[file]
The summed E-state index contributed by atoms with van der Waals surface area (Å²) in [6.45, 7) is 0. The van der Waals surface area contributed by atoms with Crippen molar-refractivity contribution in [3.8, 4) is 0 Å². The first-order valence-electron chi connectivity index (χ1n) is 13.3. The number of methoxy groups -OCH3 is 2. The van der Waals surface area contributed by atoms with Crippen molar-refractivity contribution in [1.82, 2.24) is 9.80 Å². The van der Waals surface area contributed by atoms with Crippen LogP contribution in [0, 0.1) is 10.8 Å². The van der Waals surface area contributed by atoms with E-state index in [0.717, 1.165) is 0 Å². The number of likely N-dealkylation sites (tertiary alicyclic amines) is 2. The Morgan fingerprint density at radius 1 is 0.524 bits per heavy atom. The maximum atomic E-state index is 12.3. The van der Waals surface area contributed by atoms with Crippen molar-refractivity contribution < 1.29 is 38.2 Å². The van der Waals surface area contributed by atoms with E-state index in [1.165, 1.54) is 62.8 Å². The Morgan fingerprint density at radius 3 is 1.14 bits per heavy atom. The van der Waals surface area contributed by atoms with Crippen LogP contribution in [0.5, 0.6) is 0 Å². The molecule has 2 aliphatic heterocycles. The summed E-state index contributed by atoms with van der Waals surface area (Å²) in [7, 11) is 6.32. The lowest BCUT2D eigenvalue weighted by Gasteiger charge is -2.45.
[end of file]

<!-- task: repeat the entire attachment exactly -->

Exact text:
The summed E-state index contributed by atoms with van der Waals surface area (Å²) in [6.45, 7) is 0. The van der Waals surface area contributed by atoms with Crippen molar-refractivity contribution in [3.8, 4) is 0 Å². The first-order valence-electron chi connectivity index (χ1n) is 13.3. The number of methoxy groups -OCH3 is 2. The van der Waals surface area contributed by atoms with Crippen molar-refractivity contribution in [1.82, 2.24) is 9.80 Å². The van der Waals surface area contributed by atoms with Crippen LogP contribution in [0, 0.1) is 10.8 Å². The van der Waals surface area contributed by atoms with E-state index in [0.717, 1.165) is 0 Å². The number of likely N-dealkylation sites (tertiary alicyclic amines) is 2. The Morgan fingerprint density at radius 1 is 0.524 bits per heavy atom. The maximum atomic E-state index is 12.3. The van der Waals surface area contributed by atoms with Crippen molar-refractivity contribution < 1.29 is 38.2 Å². The van der Waals surface area contributed by atoms with E-state index in [1.165, 1.54) is 62.8 Å². The Morgan fingerprint density at radius 3 is 1.14 bits per heavy atom. The van der Waals surface area contributed by atoms with Crippen LogP contribution in [0.5, 0.6) is 0 Å². The molecule has 2 aliphatic heterocycles. The summed E-state index contributed by atoms with van der Waals surface area (Å²) in [7, 11) is 6.32. The lowest BCUT2D eigenvalue weighted by Gasteiger charge is -2.45.